Wednesday, December 21, 2011

Surgery Checklist Works, but Benefits Vary

Reuters Health Medical News

December 19, 2011

A surgical checklist can lower patient death rates, a study at one hospital confirms—although the drop was smaller than past research has found.
About 100,000 hospitals worldwide now use the surgical safety checklist developed by the World Health Organization (WHO). The list has 19 items the surgical team checks right before and after a patient’s procedure. That includes making sure they have the right patient, are operating on the correct body site and are aware of the patient’s allergies.
A 2009 study of eight hospitals in different countries found that in the year after the centers adopted the WHO checklist, the overall death rate among surgery patients dropped from 1.5% to 0.8%.
But researchers at University Medical Center Utrecht in the Netherlands found a significantly smaller effect at their hospital. They reported online Nov. 24 in Annals of Surgery that surgical mortality went from 3.1% to 2.8% in the year and a half after the hospital adopted the WHO checklist.
But a lot depended on surgical teams’ actually completing the checklist. Mortality was about two-thirds lower in patients with fully completed checklists, but the lists were completed for only 39% of patients, the researchers said. “Checklist compliance was clearly far from perfect in our hospital,” wrote Wilton A. van Klein, M.D., and his colleagues.
Critically ill patients needing emergency surgery were less likely to have a completed checklist. But that did not seem to explain the lower death risk among patients with fully completed checklists, according to the researchers.
“Mortality was strongly associated with checklist compliance, suggesting that large variations in the level of implementation for different groups of patients need to be reduced,” van Klein’s team wrote.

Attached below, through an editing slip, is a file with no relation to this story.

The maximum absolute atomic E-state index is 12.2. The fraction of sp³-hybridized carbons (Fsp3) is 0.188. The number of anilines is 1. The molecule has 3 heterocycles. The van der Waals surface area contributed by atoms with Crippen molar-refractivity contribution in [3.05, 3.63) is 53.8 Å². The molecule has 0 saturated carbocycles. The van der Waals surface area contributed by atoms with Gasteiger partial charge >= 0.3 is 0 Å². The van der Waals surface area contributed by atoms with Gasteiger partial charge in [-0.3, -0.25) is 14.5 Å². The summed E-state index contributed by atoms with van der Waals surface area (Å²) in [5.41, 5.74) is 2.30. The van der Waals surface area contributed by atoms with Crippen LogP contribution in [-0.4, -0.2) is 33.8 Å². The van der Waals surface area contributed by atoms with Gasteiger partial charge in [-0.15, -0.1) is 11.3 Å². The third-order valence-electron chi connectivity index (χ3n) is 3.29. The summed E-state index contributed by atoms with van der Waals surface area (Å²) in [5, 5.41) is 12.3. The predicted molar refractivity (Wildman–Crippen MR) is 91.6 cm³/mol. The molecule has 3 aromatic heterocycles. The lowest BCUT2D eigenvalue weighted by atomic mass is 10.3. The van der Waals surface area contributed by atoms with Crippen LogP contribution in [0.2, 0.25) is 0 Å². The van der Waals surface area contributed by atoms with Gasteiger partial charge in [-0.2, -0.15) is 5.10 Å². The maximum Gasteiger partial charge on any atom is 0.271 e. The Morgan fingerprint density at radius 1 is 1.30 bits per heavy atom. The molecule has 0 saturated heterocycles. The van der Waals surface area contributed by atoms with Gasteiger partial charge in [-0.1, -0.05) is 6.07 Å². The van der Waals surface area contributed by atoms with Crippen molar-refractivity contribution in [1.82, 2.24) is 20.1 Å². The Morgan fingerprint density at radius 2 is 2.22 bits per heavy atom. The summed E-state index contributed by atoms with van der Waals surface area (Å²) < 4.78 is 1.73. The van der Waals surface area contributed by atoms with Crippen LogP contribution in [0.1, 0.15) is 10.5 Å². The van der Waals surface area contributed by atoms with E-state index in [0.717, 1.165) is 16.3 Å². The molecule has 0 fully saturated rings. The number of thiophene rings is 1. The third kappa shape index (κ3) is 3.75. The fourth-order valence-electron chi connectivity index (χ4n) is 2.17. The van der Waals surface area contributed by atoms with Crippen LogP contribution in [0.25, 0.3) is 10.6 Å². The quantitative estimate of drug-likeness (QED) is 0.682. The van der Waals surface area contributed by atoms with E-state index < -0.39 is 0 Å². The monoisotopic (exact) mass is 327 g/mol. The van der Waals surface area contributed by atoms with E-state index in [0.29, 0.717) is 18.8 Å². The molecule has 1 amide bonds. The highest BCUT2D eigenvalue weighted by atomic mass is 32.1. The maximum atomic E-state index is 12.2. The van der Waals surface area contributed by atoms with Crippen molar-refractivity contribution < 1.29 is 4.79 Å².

One possible reason for the smaller effects compared with the 2009 study is differences among hospitals, according to the authors. Their center is a university hospital that tends to get more critically ill patients than a community hospital would. And the overall death rate among surgery patients there was higher than the average seen in the 2009 study, which included a mix of university and community centers.
The current findings are more in line with a recent study of U.S. Veterans Health Administration (VHA) hospitals, according to van Klein’s team. The VHA, which is the largest integrated health system in the United States, has taken steps to cut medical errors, including checklists and special training sessions to promote teamwork among staff.
A study earlier this year found that the number of medical errors at VHA hospitals dropped from 3.2 per month in 2006 to 2.4 in 2009. It’s estimated that across the United States, medical errors occur in about one in 75,000 surgeries every year. Surgical checklists alone are unlikely to be enough without an overall focus on the “safety culture” at hospitals, van Klein’s team wrote.

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